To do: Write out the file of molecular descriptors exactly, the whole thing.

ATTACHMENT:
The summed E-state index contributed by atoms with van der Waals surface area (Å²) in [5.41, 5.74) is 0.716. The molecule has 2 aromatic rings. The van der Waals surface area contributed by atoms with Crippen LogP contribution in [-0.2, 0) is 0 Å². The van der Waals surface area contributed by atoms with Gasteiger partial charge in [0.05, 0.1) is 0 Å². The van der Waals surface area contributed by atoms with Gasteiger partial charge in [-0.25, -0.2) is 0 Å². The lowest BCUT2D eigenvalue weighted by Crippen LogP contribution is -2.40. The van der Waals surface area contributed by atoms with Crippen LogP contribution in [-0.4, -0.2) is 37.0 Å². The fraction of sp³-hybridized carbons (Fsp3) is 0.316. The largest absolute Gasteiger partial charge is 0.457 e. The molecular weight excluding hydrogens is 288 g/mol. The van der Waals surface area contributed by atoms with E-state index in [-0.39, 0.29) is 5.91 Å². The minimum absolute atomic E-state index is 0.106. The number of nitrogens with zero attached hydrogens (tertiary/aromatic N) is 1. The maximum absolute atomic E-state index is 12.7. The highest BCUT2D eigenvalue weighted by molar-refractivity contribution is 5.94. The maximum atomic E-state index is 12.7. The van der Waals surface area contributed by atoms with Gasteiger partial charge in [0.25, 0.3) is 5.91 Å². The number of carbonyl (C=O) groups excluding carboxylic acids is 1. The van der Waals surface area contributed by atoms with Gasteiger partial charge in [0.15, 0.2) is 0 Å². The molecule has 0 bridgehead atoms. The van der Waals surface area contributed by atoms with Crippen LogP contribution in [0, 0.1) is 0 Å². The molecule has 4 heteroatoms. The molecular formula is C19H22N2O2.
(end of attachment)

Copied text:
The summed E-state index contributed by atoms with van der Waals surface area (Å²) in [5.41, 5.74) is 0.716. The molecule has 2 aromatic rings. The van der Waals surface area contributed by atoms with Crippen LogP contribution in [-0.2, 0) is 0 Å². The van der Waals surface area contributed by atoms with Gasteiger partial charge in [0.05, 0.1) is 0 Å². The van der Waals surface area contributed by atoms with Gasteiger partial charge in [-0.25, -0.2) is 0 Å². The lowest BCUT2D eigenvalue weighted by Crippen LogP contribution is -2.40. The van der Waals surface area contributed by atoms with Crippen LogP contribution in [-0.4, -0.2) is 37.0 Å². The fraction of sp³-hybridized carbons (Fsp3) is 0.316. The largest absolute Gasteiger partial charge is 0.457 e. The molecular weight excluding hydrogens is 288 g/mol. The van der Waals surface area contributed by atoms with E-state index in [-0.39, 0.29) is 5.91 Å². The minimum absolute atomic E-state index is 0.106. The number of nitrogens with zero attached hydrogens (tertiary/aromatic N) is 1. The maximum absolute atomic E-state index is 12.7. The highest BCUT2D eigenvalue weighted by molar-refractivity contribution is 5.94. The maximum atomic E-state index is 12.7. The van der Waals surface area contributed by atoms with Gasteiger partial charge in [0.25, 0.3) is 5.91 Å². The number of carbonyl (C=O) groups excluding carboxylic acids is 1. The van der Waals surface area contributed by atoms with Gasteiger partial charge in [0.15, 0.2) is 0 Å². The molecule has 0 bridgehead atoms. The van der Waals surface area contributed by atoms with Crippen LogP contribution in [0, 0.1) is 0 Å². The molecule has 4 heteroatoms. The molecular formula is C19H22N2O2.